Or, A400M and 787 overweight and A350 on target, the exception to prove your rule.

I guess time will tell.

I'm really beginning to have my doubts about composites.

On another thread we were discussing the cancelled A-12 project, and I found this info

Quote:
The A-12 proved to be the most troubled of the new American stealth aircraft in large part because of problems found in the extensive use of composites in its structure. These composites did not result in anticipated weight savings, and some structural elements had to be replaced with heavier metal components. The weight of each aircraft exceeded 30 tons, variously estimated at between 10% and 30% over design specification, and close to the limits that could be accommodated on aircraft carriers.

It doesn't fill one with confidence, does one?

And:

Quote:
By one estimate the A-12 had become so expensive that it would have consumed up 70 percent of the Navy's aircraft budget within three years.

I wonder what percentage of the German aircraft budget will be eaten by A400M?
 
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SEPilot
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RE: A400M Three Years Late?

Thu Feb 05, 2009 2:41 pm



Quoting Revelation (Reply 176):
I'm really beginning to have my doubts about composites.

I think composites have tremendous potential, but they also have pitfalls. The problem is that aircraft designers are used to designing in metal, and you can't just design the same way and change materials. Many things have to be done differently, especially the way parts are joined. I believe that once the designers get used to designing composite structures, that the gains will be realized. But they still have a lot to learn. After all, we have been designing aluminum planes for about 80 years and are still learning.
 
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Revelation
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RE: A400M Three Years Late?

Fri Feb 06, 2009 11:13 am



Quoting SEPilot (Reply 177):
I think composites have tremendous potential, but they also have pitfalls. The problem is that aircraft designers are used to designing in metal, and you can't just design the same way and change materials. Many things have to be done differently, especially the way parts are joined. I believe that once the designers get used to designing composite structures, that the gains will be realized. But they still have a lot to learn. After all, we have been designing aluminum planes for about 80 years and are still learning.

Thanks for that perspective.

It has been said here on a.net that one reason there is confidence in the A350 is that the same team designed the A400M's wing. It'd be interesting if the wing has met its projections both in terms of aerodynamics and in terms of weight. Clearly the two wings will have very different performance regimes, and clearly the team learned from what it did, but still, it'll be interesting to know how well (or not) they did do. Of course, I doubt this level of information will be made available, unless of course someone's PowerPoint falls into the wrong hands.
 
texl1649
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RE: A400M Three Years Late?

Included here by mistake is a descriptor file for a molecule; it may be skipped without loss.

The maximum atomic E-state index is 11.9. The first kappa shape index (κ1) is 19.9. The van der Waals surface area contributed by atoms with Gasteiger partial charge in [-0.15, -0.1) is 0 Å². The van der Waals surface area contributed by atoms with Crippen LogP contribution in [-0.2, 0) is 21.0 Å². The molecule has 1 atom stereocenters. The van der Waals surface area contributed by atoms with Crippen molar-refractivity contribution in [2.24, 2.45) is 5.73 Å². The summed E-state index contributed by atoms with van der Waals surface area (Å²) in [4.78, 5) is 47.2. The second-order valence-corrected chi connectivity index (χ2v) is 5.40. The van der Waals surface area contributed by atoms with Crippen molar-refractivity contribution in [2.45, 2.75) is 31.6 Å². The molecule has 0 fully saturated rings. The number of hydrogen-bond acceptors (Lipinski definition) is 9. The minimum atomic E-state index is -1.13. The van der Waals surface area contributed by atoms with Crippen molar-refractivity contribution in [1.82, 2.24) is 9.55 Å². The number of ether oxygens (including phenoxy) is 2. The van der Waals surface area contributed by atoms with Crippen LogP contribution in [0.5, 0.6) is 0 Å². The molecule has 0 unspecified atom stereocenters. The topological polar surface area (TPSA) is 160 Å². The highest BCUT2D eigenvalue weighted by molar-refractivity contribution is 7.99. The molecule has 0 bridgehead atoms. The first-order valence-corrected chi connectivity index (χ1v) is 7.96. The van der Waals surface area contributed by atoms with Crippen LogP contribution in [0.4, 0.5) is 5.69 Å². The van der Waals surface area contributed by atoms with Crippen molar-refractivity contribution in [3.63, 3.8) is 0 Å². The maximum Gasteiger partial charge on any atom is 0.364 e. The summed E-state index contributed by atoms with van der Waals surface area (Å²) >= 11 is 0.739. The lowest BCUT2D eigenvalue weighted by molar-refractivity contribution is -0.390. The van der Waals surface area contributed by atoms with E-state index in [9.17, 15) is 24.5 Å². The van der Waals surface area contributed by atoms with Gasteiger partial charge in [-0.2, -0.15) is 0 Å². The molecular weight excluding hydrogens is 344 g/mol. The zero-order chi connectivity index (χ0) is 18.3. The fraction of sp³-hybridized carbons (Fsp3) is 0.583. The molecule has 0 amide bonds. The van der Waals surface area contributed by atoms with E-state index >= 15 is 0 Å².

Fri Feb 06, 2009 1:12 pm

For all of their problems lately, the last wing which didn't meet specs was probably the MD-11 I believe (somehow re-worked slightly from the DC-10 I think).
 
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Stitch
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RE: A400M Three Years Late?

Fri Feb 06, 2009 2:18 pm



Quoting Revelation (Reply 178):
It'd be interesting if the wing has met its projections both in terms of aerodynamics and in terms of weight.

Well the wing has grown .8m in span per the latest data on Airbus's website (it launched at 64m and is now 64.8m and the wing area has risen from 440m2 to 443m2).
 
redflyer
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RE: A400M Three Years Late?

Fri Feb 06, 2009 2:54 pm



Quoting Beta (Reply 162):
As poorly managed as the A400M is I fully expect EADS/Airbus to get what they want-more money, at the end of the day.

It might be a good investment for them to pour more money into the project. They're at 190 orders right now, but that could balloon to many multiples in the future if it proves the A400M would be an ideal fit to plug the gap between the current lift capabilities within the USAF ( C-130 <--> C-17 ).
 
bennett123
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RE: A400M Three Years Late?

Fri Feb 06, 2009 3:30 pm

That would entail getting the damm thing into the air.
 
gsosbee
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RE: A400M Three Years Late?

Fri Feb 06, 2009 3:33 pm



Quoting RedFlyer (Reply 181):
It might be a good investment for them to pour more money into the project. They're at 190 orders right now, but that could balloon to many multiples in the future if it proves the A400M would be an ideal fit to plug the gap between the current lift capabilities within the USAF ( C-130 <--> C-17 ).

The USAF is not making an issue of the gap. The highest probability is continuing the C-130/C-17 mix.
 
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Revelation
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RE: A400M Three Years Late?

Fri Feb 06, 2009 3:55 pm



Quoting Gsosbee (Reply 183):
The USAF is not making an issue of the gap.

But the US Army is. It now looks like their next gen land vehicles will be too large for the C-130 but would fit in A400M, at least one that meets the specs.
 
Beta